This is lively and plausible; but the noble editor did not recollect that “the speeches made by Elizabeth on her death-bed,” which he deems “forgeries,” in consequence of the circumstance he had found in Cary’s Memoirs, originate with Camden, and were only repeated by Rapin and Echard, &c. I am now to confirm the narrative of the elder historian, as well as the circumstance related by Cary, describing the sign of the queen a little differently, which happened on Wednesday, 23rd. A hitherto unnoticed document pretends to give a fuller and more circumstantial account of this affair, which commenced on the preceding day, when the queen retained the power of speech; and it will be confessed that the language here used has all that loftiness and brevity which was the natural style of this queen. I have discovered a curious document in a manuscript volume formerly in the possession of Petyt, and seemingly in his own handwriting. I do not doubt its authenticity, and it could only have come from some of the illustrious personages who were the actors in that solemn scene, probably from Cecil. This memorandum is entitled
“Account of the last words of Queen Elizabeth about her Successor.
“On the Tuesday before her death, being the twenty-third of March, the admiral being on the right side of her bed, the lord keeper on the left, and Mr. Secretary Cecil (afterwards Earl of Salisbury) at the bed’s feet, all standing, the lord admiral put her in mind of her speech concerning the succession had at Whitehall, and that they, in the name of all the rest of her council, came unto her to know her pleasure who should succeed; whereunto she thus replied:
“I told you my seat had been the seat of kings, and I will have no rascal to succeed me. And who should succeed me but a king?
“The lords not understanding this dark speech, and looking one on the other; at length Mr. Secretary boldly asked her what she meant by those words, that no rascal should succeed her. Whereto she replied, that her meaning was, that a king should succeed: and who, quoth she, should, that be but our cousin of Scotland?
“They asked her whether that were her absolute resolution? whereto she answered, I pray you trouble me no more; for I will have none but him. With which answer they departed.
“Notwithstanding, after again, about four o’clock in the afternoon the next day, being Wednesday, after the Archbishop of Canterbury and other divines had been with her, and left her in a manner speechless, the three lords aforesaid repaired unto her again, asking her if she remained in her former resolution, and who should succeed her? but not being able to speak, was asked by Mr. Secretary in this sort, ‘We beseech your majesty, if you remain in your former resolution, and that you would have the King of Scots to succeed you in your kingdom, show some sign unto us: whereat, suddenly heaving herself upwards in her bed, and putting her arms out of bed, she held her hands jointly over her head in manner of a crown; whence as they guessed, she signified that she did not only wish him the kingdom, but desire continuance of his estate: after which they departed, and the next morning she died. Immediately after her death, all the lords, as well of the council as other noblemen that were at the court, came from Richmond to Whitehall by six o’clock in the morning, where other noblemen that were in London met them. Touching the succession, after some speeches of divers competitors and matters of state, at length the admiral rehearsed all the aforesaid premises which the late queen had spoken to him, and to the lord keeper, and Mr. Secretary (Cecil), with the manner thereof; which they, being asked, did affirm to be true upon their honour.”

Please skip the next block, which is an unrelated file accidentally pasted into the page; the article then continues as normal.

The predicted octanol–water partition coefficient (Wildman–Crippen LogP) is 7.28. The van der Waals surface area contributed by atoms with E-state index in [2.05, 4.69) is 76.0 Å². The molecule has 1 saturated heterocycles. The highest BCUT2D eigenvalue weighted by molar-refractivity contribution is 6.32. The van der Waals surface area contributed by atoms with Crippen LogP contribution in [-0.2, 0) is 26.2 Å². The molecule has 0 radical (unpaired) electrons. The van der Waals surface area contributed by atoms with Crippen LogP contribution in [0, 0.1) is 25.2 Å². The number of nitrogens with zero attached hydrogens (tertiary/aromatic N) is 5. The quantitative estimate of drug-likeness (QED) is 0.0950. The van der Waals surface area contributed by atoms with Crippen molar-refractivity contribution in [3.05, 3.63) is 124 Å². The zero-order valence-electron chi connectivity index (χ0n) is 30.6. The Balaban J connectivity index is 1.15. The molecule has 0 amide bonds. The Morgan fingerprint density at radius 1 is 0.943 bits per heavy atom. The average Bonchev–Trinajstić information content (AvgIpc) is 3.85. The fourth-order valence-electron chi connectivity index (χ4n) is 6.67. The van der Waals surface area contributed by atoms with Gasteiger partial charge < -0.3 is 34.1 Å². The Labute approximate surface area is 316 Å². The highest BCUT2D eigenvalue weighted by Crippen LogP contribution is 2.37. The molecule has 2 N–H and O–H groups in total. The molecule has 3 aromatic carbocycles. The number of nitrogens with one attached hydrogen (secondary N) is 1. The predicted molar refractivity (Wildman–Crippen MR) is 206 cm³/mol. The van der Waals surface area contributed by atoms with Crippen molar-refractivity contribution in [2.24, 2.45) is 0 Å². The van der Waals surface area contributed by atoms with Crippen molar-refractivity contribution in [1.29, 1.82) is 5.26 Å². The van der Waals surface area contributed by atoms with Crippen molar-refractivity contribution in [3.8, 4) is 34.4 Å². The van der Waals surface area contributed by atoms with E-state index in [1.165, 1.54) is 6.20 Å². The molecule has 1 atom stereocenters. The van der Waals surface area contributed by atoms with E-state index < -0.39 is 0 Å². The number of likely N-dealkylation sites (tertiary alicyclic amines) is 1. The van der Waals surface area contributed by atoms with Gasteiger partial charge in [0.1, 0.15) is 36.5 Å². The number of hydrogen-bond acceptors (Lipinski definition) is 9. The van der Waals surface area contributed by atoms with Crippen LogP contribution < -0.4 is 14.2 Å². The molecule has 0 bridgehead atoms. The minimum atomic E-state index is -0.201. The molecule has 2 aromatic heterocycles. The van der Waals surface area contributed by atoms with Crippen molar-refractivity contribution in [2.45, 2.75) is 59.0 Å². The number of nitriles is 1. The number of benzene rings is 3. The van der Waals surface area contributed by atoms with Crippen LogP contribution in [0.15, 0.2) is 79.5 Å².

Such is this singular document of secret history. I cannot but value it as authentic, because the one part is evidently alluded to by Camden, and the other is fully confirmed by Cary; and besides this, the remarkable expression of “rascal” is found in the letter of the French ambassador. There were two interviews with the queen, and Cary appears only to have noticed the last on Wednesday, when the queen lay speechless. Elizabeth all her life had persevered in an obstinate mysteriousness respecting the succession, and it harassed her latest moments. The second interview of her ministers may seem to us quite supernumerary; but Cary’s “putting her hand to her head,” too meanly describes the “joining her hands in manner of a crown.”
Last updated Monday, December 22, 2014 at 10:49